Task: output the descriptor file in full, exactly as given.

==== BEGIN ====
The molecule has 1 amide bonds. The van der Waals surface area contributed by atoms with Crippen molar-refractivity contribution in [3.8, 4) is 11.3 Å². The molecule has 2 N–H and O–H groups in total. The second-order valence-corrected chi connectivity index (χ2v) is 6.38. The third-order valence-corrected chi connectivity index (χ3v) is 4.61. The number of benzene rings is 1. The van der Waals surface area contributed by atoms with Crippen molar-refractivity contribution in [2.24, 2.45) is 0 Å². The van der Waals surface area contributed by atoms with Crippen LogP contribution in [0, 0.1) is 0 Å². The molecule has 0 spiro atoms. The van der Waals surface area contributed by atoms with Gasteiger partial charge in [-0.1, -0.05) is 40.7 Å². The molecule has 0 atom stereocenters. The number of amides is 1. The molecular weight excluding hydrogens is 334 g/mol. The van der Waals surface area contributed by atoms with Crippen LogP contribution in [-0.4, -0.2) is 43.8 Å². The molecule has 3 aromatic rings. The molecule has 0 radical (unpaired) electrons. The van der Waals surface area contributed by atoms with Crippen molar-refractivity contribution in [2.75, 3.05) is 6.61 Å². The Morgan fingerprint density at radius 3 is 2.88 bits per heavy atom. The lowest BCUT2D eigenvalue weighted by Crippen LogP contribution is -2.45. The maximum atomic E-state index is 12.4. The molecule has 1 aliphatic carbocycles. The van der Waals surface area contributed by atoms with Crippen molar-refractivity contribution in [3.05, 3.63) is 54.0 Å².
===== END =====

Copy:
The molecule has 1 amide bonds. The van der Waals surface area contributed by atoms with Crippen molar-refractivity contribution in [3.8, 4) is 11.3 Å². The molecule has 2 N–H and O–H groups in total. The second-order valence-corrected chi connectivity index (χ2v) is 6.38. The third-order valence-corrected chi connectivity index (χ3v) is 4.61. The number of benzene rings is 1. The van der Waals surface area contributed by atoms with Crippen molar-refractivity contribution in [2.24, 2.45) is 0 Å². The van der Waals surface area contributed by atoms with Crippen LogP contribution in [0, 0.1) is 0 Å². The molecule has 0 spiro atoms. The van der Waals surface area contributed by atoms with Gasteiger partial charge in [-0.1, -0.05) is 40.7 Å². The molecule has 0 atom stereocenters. The number of amides is 1. The molecular weight excluding hydrogens is 334 g/mol. The van der Waals surface area contributed by atoms with Crippen LogP contribution in [-0.4, -0.2) is 43.8 Å². The molecule has 3 aromatic rings. The molecule has 0 radical (unpaired) electrons. The van der Waals surface area contributed by atoms with Crippen molar-refractivity contribution in [2.75, 3.05) is 6.61 Å². The Morgan fingerprint density at radius 3 is 2.88 bits per heavy atom. The lowest BCUT2D eigenvalue weighted by Crippen LogP contribution is -2.45. The maximum atomic E-state index is 12.4. The molecule has 1 aliphatic carbocycles. The van der Waals surface area contributed by atoms with Crippen molar-refractivity contribution in [3.05, 3.63) is 54.0 Å².